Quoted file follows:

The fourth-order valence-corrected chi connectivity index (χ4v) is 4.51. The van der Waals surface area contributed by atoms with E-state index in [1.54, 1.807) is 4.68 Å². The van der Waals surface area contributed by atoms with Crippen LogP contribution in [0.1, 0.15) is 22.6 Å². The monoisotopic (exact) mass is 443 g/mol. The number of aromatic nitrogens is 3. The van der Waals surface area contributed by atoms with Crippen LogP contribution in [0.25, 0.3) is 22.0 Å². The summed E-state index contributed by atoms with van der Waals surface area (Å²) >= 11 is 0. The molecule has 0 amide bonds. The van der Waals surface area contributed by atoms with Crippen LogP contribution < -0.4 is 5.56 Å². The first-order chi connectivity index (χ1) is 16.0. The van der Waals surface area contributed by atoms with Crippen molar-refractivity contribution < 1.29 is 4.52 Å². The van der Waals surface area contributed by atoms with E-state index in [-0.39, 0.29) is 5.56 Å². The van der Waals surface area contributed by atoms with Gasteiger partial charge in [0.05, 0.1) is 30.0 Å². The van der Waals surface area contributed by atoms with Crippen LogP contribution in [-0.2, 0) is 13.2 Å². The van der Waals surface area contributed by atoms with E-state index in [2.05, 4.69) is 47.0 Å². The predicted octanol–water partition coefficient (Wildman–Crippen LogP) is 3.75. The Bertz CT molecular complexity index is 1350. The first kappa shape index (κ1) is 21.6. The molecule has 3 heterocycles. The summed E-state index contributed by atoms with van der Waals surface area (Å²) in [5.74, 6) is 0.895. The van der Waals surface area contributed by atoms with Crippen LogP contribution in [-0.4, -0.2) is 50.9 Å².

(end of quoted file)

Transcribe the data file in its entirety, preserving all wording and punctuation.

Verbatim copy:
The fourth-order valence-corrected chi connectivity index (χ4v) is 4.51. The van der Waals surface area contributed by atoms with E-state index in [1.54, 1.807) is 4.68 Å². The van der Waals surface area contributed by atoms with Crippen LogP contribution in [0.1, 0.15) is 22.6 Å². The monoisotopic (exact) mass is 443 g/mol. The number of aromatic nitrogens is 3. The van der Waals surface area contributed by atoms with Crippen LogP contribution in [0.25, 0.3) is 22.0 Å². The summed E-state index contributed by atoms with van der Waals surface area (Å²) >= 11 is 0. The molecule has 0 amide bonds. The van der Waals surface area contributed by atoms with Crippen LogP contribution < -0.4 is 5.56 Å². The first-order chi connectivity index (χ1) is 16.0. The van der Waals surface area contributed by atoms with Crippen molar-refractivity contribution < 1.29 is 4.52 Å². The van der Waals surface area contributed by atoms with E-state index in [-0.39, 0.29) is 5.56 Å². The van der Waals surface area contributed by atoms with Gasteiger partial charge in [0.05, 0.1) is 30.0 Å². The van der Waals surface area contributed by atoms with Crippen LogP contribution in [-0.2, 0) is 13.2 Å². The van der Waals surface area contributed by atoms with E-state index in [2.05, 4.69) is 47.0 Å². The predicted octanol–water partition coefficient (Wildman–Crippen LogP) is 3.75. The Bertz CT molecular complexity index is 1350. The first kappa shape index (κ1) is 21.6. The molecule has 3 heterocycles. The summed E-state index contributed by atoms with van der Waals surface area (Å²) in [5.74, 6) is 0.895. The van der Waals surface area contributed by atoms with Crippen LogP contribution in [-0.4, -0.2) is 50.9 Å².